Hide and Seek On Paper

August 21, 2015

The more I write, the more I come to know the truth of the old aphorism that writing is rewriting. With every new work, I’m learning to be at greater peace with my rough drafts and just let them splatter onto the page, because most of the real fun for me comes in the progressive stages of revision.

Lately I’ve been putting one of my favorite revision techniques to a lot of use: unpacking details. As I read my draft I ask myself, What’s hiding in this paragraph? This line? This word? I’ve surprised myself with what I’ve been able to pull out. Here are some examples from my current project, a literary nonfiction piece about Scout camp.

First, the rough version:

Most of the guys are at the bottom of the hill, where Kidney Lake, swollen with spring runoff, has flooded out the white-sand beach for which we camped here in the first place.

And the revision:

Most of the Boy Scouts are at the shore of Kidney Lake, lashing together a crude raft because this year’s spring runoff has flooded out the beach where we had planned to play testosterone-charged Frisbee.

While reading the rough version of this sentence, I found Boy Scouts hiding in the word guys. I also discovered some space in the bottom of the hill to include more concrete imagery and give the reader a better idea of just what those Boy Scouts are doing.

The next example transforms one paragraph into two:

I return to my chair by the fire and lose track of time. When James calls everyone back to the lake, Matthew is standing bare-chested and ankle-deep in the water with the kind of solemn expression reserved for ceremonial rites of passage.

I return to my chair by the fire and become immersed in the twisted shapes that pulse throughout the smoldering wood. A lone ant emerges from a smoking hole and skitters purposefully to the tip of the log. Perched on the edge of its ruined world, the ant appears to think deeply about the ashen pit below. I lean in; the heat blasts against my forehead as if I’m checking a cake in the oven. But it’s worse for the ant. In the chaos of the blaze, the gregarious insect has no line to fall into. A fuse blows inside that tiny brain, and the ant begins to zigzag toward the opposite end of the log—the one already engulfed in flame.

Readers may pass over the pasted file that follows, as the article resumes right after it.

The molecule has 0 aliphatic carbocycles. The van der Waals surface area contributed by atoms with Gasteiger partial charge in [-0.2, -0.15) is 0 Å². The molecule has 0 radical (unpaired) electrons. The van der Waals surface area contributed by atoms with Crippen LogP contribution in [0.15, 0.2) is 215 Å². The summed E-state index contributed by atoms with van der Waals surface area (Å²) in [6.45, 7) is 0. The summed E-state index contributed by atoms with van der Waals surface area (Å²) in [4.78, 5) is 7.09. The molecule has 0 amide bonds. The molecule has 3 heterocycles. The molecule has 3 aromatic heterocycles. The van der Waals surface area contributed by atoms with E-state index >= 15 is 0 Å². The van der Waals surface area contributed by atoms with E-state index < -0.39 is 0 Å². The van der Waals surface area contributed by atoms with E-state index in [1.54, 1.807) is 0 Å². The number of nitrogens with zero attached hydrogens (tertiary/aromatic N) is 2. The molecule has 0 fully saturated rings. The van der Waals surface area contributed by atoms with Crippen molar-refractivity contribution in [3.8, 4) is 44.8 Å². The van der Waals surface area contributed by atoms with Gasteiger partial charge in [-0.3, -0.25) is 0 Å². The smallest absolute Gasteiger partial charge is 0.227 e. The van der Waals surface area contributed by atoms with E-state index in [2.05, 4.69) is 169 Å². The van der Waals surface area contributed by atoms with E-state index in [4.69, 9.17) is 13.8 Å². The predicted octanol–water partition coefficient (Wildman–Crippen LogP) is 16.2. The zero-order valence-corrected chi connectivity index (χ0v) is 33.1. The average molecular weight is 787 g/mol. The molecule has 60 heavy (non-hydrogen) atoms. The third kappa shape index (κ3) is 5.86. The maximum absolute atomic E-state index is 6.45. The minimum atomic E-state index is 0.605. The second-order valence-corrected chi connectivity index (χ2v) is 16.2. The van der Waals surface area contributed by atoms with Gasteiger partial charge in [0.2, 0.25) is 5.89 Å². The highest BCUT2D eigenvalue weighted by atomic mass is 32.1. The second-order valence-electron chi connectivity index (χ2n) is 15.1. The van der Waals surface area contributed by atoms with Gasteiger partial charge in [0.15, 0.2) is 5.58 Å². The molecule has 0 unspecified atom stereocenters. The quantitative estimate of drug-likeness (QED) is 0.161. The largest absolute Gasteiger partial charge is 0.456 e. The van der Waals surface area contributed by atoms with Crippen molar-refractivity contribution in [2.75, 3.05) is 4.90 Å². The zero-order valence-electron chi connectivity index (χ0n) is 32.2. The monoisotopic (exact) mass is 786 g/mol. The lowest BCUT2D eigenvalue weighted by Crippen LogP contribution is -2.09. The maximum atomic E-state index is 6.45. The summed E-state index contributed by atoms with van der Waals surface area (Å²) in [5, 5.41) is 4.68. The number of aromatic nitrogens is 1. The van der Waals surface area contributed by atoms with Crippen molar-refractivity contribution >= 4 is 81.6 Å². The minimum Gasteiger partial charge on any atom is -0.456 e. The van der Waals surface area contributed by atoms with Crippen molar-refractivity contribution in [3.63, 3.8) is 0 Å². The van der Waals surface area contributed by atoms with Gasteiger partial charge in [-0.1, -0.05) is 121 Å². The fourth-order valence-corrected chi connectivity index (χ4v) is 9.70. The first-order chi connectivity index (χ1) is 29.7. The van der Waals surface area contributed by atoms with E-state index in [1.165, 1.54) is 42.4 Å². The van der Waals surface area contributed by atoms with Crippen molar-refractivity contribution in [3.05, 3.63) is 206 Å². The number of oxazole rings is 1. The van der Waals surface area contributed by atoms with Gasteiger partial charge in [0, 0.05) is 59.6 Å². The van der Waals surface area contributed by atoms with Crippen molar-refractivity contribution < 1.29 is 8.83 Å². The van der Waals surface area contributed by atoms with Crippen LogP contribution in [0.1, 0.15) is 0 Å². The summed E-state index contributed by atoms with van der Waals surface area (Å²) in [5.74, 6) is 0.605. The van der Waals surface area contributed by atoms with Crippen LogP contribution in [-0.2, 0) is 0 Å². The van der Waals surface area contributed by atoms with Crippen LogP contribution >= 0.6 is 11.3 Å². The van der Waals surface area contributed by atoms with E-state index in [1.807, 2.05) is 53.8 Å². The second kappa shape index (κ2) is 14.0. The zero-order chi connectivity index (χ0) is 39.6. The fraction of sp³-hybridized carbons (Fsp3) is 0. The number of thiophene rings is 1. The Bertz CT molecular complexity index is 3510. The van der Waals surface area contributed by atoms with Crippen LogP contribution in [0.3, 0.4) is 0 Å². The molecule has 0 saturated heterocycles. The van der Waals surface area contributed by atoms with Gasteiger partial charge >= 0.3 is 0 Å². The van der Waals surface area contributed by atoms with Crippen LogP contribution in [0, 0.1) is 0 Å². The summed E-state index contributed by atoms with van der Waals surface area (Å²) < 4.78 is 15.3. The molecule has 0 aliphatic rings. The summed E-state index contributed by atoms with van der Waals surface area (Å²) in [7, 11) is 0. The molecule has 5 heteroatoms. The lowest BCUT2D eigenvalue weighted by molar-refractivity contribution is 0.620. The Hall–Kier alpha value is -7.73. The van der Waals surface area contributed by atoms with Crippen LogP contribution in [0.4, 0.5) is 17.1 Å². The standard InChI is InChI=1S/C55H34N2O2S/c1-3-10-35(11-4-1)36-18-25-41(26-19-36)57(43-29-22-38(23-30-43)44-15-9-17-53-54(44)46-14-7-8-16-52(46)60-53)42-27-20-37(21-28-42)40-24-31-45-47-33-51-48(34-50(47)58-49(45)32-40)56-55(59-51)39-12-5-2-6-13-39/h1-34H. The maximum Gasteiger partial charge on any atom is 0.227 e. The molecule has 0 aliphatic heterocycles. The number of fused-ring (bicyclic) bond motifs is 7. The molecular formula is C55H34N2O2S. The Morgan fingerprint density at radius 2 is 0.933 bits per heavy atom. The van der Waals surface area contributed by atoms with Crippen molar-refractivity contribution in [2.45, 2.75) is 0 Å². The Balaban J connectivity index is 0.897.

When James finally calls I realize I’m on my knees, nearly in the fire pit myself. The ant is dead. I brush off my pants and fall into line with the other Scouts. We congregate on the shore of Kidney Lake, where Matthew stands ankle-deep in the water, an alpine breeze brushing his farmer tan with goosebumps.

The length of the revision is the first thing a reader might notice; there was a lot hiding in that first sentence. Now the time between sitting down and going to the lake passes in a more engaging manner; the illusion of losing track of time is more real. The narrator is also more present as a character with stronger sensory details. There’s another single-word package, too, turning bare-chested into an alpine breeze brushing his farmer tan with goosebumps–again, stronger sensory detail.

Neither of these examples have reached their final stage yet. In the next round of editing, I may shorten them; the goal is the strongest possible language in the fewest possible words. But at the very least, this revision has accomplished a lot, turning generic details into concrete images.

Photo of bigfoot with caption

Challenge accepted.
source: weknowmemes.com

Playing hide and seek with a draft is a fun way to go about revising. What other fun approaches do you take to your editing process? Share them in the comments!

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One Response to “Hide and Seek On Paper”

  1. kekifoofa Says:

    Love it. I need to remember I don’t have to be perfect first round. So much to write so many ideas. Finally back to my favorite project I’ve been working on for years. I’m gonna throw it on paper then I’m gonna go back and fix. Can’t wait to get our writing group going.


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